Electrophysiological studies have confirmed anatomical findings of changes in structural plasticity of the hippocampus. Reduced amplitude of Excitatory Postsynaptic Potential (EPSP) of the hippocampal Schaffer collaterals CA1 synapses, without alternations of unitary EPSP and amplitude of Schaffer Collaterals, points to the loss of functional synapses in the CA1 area (Barnes et al., 1992, 2000). Similarly, decreased synapse density observed in DG has been confirmed by decreased EPSP amplitude, accompanied by lower amplitude of fiber potential at the perforant pathntate gyrus granule cell synapse. Interestingly, in aged group unitary EPSPs were found to be of higher amplitude in dentate gyrus which shows that compensatory mechanisms are present that would counteract synapse loss by increasing synaptic transmission (Barnes and McNaughton, 1980). Once the classical synapse is formed, signals from one neuron to another can be transferred via neurotransmitter release leading to alteration of transmembrane electrical potential and an action potential in the postsynaptic neuron. Pre- and postsynaptic firing of action potentials can strengthen (long term potentiation, LTP) or weaken (long term depression, LTD) signal transmission depending on patterns of activity (Glasgow et al., 2019). Electrophysiological measurements in acute slices revealed that LTP induction in CA1 cells is impaired only if a weaker stimulus is used. In the case of stronger stimulation (robust high-frequency, high current amplitude stimulation protocol), LTP in the hippocampus of old animals is evoked to a similar extent as that measured in young animals, which suggests a higher threshold for entering LTP induction phase in aged CA1 cells (Landfield et al., 1978). This phenomenon could be explained by dysregulation of Ca 2+ homeostasis resulting from up-regulation of synaptic L-type Ca 2+ channels in aged neurons. Elevated intracellular Ca 2+ causes higher amplitude of slow after hyperpolarization (AHP) by activating calcium driven potassium channels, which reduces cell depolarization in response to stimulation. This, in the long run, may result in an increased probability of LTD induction and in impairments in the maintenance phase of LTP (Thibault and Landfield, 1996). In contrast, CA3 neurons are characterized by an age-related increase in intrinsic excitability and in vivo firing rate. In line with findings for CA1, in CA3 pyramidal neurons no upregulation of L-type Ca 2+ channels has been reported (Maglione et al., 2019) what corroborates with lack of increase in AHP. Increased frequency of action potentials in CA3 pyramidal neurons has been, however, associated with an increase in the fast AHP that was, at least partially, attributed to increased perisomatic expression of A-type K + channels (Simkin et al., 2015). Contrasting effects of aging on different hippocampal sub-regions suggest disruption of optimal CA3-CA1 interactions and subsequent attenuation of oscillatory activity necessary for learning.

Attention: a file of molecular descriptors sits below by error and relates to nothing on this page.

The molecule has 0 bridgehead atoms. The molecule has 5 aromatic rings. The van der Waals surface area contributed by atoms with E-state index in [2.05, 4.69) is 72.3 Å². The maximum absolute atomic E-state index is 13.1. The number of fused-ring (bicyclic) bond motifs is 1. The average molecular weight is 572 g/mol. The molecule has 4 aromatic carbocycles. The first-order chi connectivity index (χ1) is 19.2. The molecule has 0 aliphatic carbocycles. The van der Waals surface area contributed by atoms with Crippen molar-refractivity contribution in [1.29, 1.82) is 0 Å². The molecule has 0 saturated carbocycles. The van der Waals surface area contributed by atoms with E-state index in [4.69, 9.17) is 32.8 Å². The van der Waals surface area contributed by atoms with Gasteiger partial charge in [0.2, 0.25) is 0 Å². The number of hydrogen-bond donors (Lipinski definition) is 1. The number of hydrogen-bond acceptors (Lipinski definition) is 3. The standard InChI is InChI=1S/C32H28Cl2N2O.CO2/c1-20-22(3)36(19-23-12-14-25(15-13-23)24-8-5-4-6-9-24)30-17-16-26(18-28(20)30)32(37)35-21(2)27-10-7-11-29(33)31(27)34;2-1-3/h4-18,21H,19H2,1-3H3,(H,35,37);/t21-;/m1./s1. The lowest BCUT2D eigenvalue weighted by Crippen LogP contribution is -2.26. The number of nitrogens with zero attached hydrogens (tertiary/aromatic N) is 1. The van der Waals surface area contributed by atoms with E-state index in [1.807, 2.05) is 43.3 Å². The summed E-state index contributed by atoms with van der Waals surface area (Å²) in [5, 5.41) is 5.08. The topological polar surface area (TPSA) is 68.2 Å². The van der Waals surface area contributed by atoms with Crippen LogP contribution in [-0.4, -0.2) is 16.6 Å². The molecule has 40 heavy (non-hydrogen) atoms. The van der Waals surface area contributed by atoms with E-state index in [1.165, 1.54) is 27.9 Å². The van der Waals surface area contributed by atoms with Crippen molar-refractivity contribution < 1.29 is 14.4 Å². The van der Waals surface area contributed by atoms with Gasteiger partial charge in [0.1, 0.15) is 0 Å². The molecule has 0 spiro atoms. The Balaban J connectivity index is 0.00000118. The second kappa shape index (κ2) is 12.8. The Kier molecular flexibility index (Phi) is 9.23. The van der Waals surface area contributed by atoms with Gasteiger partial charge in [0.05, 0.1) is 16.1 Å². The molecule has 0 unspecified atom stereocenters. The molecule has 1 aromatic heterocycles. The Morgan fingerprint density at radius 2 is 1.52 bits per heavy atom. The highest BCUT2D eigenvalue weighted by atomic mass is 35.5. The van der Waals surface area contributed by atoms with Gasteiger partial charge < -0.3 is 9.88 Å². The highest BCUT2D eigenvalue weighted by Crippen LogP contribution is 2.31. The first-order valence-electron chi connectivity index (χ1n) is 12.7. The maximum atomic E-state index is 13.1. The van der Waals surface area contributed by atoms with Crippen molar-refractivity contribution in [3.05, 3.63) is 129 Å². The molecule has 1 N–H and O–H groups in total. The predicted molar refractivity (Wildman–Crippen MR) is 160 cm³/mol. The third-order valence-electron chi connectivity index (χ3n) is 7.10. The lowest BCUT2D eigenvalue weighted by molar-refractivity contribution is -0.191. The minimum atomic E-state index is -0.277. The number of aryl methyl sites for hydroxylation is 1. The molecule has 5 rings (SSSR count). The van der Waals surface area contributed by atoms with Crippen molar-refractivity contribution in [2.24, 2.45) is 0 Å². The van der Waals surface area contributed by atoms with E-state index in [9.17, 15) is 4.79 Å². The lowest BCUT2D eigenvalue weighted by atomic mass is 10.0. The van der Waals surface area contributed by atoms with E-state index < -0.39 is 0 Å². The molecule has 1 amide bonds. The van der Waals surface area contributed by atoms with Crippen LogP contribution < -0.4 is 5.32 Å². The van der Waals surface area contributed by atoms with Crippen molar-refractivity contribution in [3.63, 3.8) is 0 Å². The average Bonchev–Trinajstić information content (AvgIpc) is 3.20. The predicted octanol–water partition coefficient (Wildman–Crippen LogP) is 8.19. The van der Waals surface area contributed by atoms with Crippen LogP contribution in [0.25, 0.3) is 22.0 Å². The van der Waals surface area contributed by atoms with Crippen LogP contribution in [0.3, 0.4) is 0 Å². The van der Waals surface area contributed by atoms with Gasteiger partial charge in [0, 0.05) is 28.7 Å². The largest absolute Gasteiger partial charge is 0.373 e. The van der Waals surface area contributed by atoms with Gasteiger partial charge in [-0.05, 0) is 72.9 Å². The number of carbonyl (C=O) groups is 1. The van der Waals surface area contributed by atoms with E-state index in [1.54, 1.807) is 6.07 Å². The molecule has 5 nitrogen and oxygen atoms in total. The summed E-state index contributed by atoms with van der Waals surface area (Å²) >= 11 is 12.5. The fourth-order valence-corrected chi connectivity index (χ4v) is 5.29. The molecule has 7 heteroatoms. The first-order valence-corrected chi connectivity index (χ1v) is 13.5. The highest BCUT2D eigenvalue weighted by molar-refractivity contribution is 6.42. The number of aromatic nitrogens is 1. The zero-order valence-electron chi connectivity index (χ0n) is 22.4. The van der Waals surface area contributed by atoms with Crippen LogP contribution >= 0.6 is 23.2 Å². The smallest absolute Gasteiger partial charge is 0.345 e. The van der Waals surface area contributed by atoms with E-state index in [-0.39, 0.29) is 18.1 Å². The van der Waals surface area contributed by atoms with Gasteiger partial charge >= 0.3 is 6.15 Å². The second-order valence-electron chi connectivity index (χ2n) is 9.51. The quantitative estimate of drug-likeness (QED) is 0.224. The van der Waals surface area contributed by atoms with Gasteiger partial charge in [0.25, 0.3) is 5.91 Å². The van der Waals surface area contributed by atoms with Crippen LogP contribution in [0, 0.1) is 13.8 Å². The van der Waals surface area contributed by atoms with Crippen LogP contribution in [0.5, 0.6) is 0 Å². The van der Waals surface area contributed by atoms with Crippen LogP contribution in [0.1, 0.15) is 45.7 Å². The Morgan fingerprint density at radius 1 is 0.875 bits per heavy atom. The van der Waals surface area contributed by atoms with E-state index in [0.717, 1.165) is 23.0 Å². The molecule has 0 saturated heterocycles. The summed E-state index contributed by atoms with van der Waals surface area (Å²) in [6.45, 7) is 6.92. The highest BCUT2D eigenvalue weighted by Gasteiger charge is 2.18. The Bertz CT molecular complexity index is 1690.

Increases in slow AHP have also been observed in cortical neurons however, they were accompanied by a higher frequency of action potentials (APs) (Chang et al., 2005). In aged monkeys, behavioral performance was dependent on the mean firing rate, which has an optimum. Both decrease and increase in the frequency of APs have been negatively correlated with good performance in cognitive behavioral tasks (Chang et al., 2005).
Summing up, aging affects neuronal plasticity at different levels, from changes in cell morphology through biochemical to biophysical alterations. Despite the fact that these changes are multidirectional and depend on brain region and cell compartment, they all contribute to age-related cognitive deficits.
The research of B.H. is supported by the Canadian Institutes of Health Research (Foundation Grant 375597). D.L. gratefully acknowledges funding support from the NIH (grant R01 HL147059–01), the Start-up Package from Massachusetts General Hospital, the Scleroderma Foundation New Investigator Grant, the Scleroderma Research Foundation Investigator-Initiated Research Grant, the American Thoracic Society Foundation/Pulmonary Fibrosis Foundation Research Grant and Sponsored Research Grants from Boehringer Ingelheim, Indalo Therapeutics and Unity Biotechnology.
Since the discovery of p16 INK4a more than 20 years ago, numerous advances have led to an increasingly complex view of p16 INK4a regulation and function. The role of p16 INK4a clearly extends beyond cancer and aging. Dynamic induction of p16 INK4a is observed during mammary involution, wound healing, nerve regeneration and infection (unpublished data and (130, 172)). It has been proposed that the induction of p16 INK4a during these highly proliferative events is critical to the maintenance of proper tissue homeostasis. Whether the same signals that trigger p16 INK4a expression under physiological conditions play a role in tumorigenesis or aging is still unclear. However, p16 INK4a expression is only transient during processes like mammary involution and wound healing (130, 172, 173). Are p16 INK4a positive cells cleared by the immune system or can they revert to a phenotype conducive to proliferation? Understanding the role of p16 INK4a in normal physiology will be critical to the development of ‘senolytic’ therapies, which aim to lengthen our healthspan by eliminating senescent cells in the body.